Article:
Synopsis: On an expedition to the mountains of Tibet botanist Dr. Wilfred Glendon (Henry Hull) is on the trail of a mysterious flower that blooms only in moonlight. Entering an impossibly remote region (which looks suspiciously like California's Vasquez Rocks*), he secures a specimen of the "moon flower" but is attacked by a strange creature -- seemingly part man and part wolf. Back at the laboratory in his London estate, he tries to get the moon flower to blossom under an artificial moonlight projector he has constructed, to no avail.
Glendon's obsession with discovering the secrets of the flower has caused him to neglect everyone in his life, including his beautiful and devoted wife Lisa (Valerie Hobson).
Glendon is soon visited by a mysterious scientist, Dr. Yogami (Warner Oland). Yogami warns Glendon that the creature that attacked him in Tibet was a werewolf; because of this, he is doomed to become one himself. The only hope for staving off the affliction is the juice from the moon flower that Glendon is now keeping in his laboratory. But it quickly becomes clear that Yogami wants the specimens for his own purposes.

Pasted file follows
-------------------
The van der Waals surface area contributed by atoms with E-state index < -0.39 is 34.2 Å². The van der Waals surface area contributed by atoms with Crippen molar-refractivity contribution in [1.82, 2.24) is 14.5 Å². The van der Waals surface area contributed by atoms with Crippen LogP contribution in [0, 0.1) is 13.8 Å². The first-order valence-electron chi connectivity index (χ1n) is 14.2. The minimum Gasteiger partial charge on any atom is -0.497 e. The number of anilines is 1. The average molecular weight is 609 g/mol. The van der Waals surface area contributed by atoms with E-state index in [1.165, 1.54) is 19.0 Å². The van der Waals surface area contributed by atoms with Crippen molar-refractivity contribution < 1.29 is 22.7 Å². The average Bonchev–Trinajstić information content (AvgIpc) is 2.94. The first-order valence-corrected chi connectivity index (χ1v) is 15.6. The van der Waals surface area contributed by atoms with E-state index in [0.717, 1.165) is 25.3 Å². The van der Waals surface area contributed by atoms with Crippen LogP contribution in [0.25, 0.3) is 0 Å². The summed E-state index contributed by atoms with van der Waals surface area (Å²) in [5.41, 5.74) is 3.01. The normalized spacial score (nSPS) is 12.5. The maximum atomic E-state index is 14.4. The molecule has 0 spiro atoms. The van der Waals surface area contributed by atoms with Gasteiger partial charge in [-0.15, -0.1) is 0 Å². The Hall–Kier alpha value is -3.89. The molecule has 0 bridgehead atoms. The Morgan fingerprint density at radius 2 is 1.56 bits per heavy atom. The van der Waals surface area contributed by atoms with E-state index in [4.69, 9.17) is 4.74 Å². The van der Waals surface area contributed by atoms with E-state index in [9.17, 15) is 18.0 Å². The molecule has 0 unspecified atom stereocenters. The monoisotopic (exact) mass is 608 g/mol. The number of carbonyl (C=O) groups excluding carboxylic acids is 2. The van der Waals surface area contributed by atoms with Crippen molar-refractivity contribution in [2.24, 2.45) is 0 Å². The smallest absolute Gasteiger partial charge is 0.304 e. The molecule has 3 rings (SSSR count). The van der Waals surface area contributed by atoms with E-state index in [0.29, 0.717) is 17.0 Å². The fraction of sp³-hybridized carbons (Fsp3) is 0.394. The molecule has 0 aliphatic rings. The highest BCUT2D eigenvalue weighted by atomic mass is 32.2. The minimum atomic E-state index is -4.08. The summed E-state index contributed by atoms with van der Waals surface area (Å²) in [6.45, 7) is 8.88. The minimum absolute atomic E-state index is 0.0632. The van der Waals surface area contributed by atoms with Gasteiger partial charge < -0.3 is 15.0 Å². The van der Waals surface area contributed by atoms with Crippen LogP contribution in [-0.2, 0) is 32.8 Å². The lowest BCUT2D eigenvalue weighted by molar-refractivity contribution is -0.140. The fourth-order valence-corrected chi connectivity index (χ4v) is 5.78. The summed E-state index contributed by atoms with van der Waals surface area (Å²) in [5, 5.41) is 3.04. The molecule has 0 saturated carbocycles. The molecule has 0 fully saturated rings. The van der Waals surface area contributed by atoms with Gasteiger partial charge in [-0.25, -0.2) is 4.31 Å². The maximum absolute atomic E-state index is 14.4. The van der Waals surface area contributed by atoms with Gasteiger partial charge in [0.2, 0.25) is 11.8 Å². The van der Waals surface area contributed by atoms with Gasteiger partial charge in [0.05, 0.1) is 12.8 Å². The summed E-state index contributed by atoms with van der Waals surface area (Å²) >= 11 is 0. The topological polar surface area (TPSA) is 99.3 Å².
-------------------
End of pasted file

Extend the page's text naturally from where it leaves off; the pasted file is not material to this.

Glendon notices that when he places his hand underneath the moonlight projector, the hand grows hairy; when he applies a drop of juice from one of the blossoms on the hand, it returns to normal. But there are only one or two buds on the moon flower -- not enough to help him if things get, well, really hairy.

Meanwhile, Lisa has reconnected with an old flame, Paul Ames, who has recently returned from a long stay in America. Paul runs a flight school in California, a not-so-subtle counterpoint to the deeply-rooted life of a botanist.
While Paul's behavior toward Lisa is strictly above board, it is clear that there is a mutual attraction at work, and it is also quite obvious that Paul can offer a life that Wilfred can't: the carefree, adventurous and attentive Paul is shown to be a favorable alternative to the secretive, buttoned-down Wilfred.

But soon the full Moon rises, and Wilfred's plans to lock himself away for duration fail. Now the Werewolf of London is on the loose, and looking for blood....